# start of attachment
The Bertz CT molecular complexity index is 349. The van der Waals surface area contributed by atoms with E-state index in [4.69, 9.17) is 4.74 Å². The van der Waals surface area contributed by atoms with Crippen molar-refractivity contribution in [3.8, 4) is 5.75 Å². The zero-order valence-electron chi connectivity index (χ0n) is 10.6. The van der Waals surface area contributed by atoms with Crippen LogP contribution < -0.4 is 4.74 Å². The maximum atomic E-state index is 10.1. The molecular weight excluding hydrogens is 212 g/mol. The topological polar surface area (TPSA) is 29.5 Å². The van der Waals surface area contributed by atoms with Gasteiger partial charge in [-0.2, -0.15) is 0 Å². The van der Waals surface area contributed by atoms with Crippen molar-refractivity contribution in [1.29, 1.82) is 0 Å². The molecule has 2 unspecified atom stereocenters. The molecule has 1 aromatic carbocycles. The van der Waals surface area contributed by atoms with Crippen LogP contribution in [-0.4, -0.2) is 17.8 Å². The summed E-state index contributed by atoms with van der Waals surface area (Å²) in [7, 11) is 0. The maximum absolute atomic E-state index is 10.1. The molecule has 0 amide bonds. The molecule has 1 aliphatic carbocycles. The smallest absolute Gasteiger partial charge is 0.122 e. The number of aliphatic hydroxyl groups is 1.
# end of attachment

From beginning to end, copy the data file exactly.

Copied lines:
The Bertz CT molecular complexity index is 349. The van der Waals surface area contributed by atoms with E-state index in [4.69, 9.17) is 4.74 Å². The van der Waals surface area contributed by atoms with Crippen molar-refractivity contribution in [3.8, 4) is 5.75 Å². The zero-order valence-electron chi connectivity index (χ0n) is 10.6. The van der Waals surface area contributed by atoms with Crippen LogP contribution < -0.4 is 4.74 Å². The maximum atomic E-state index is 10.1. The molecular weight excluding hydrogens is 212 g/mol. The topological polar surface area (TPSA) is 29.5 Å². The van der Waals surface area contributed by atoms with Gasteiger partial charge in [-0.2, -0.15) is 0 Å². The van der Waals surface area contributed by atoms with Crippen molar-refractivity contribution in [1.29, 1.82) is 0 Å². The molecule has 2 unspecified atom stereocenters. The molecule has 1 aromatic carbocycles. The van der Waals surface area contributed by atoms with Crippen LogP contribution in [-0.4, -0.2) is 17.8 Å². The summed E-state index contributed by atoms with van der Waals surface area (Å²) in [7, 11) is 0. The maximum absolute atomic E-state index is 10.1. The molecule has 0 amide bonds. The molecule has 1 aliphatic carbocycles. The smallest absolute Gasteiger partial charge is 0.122 e. The number of aliphatic hydroxyl groups is 1.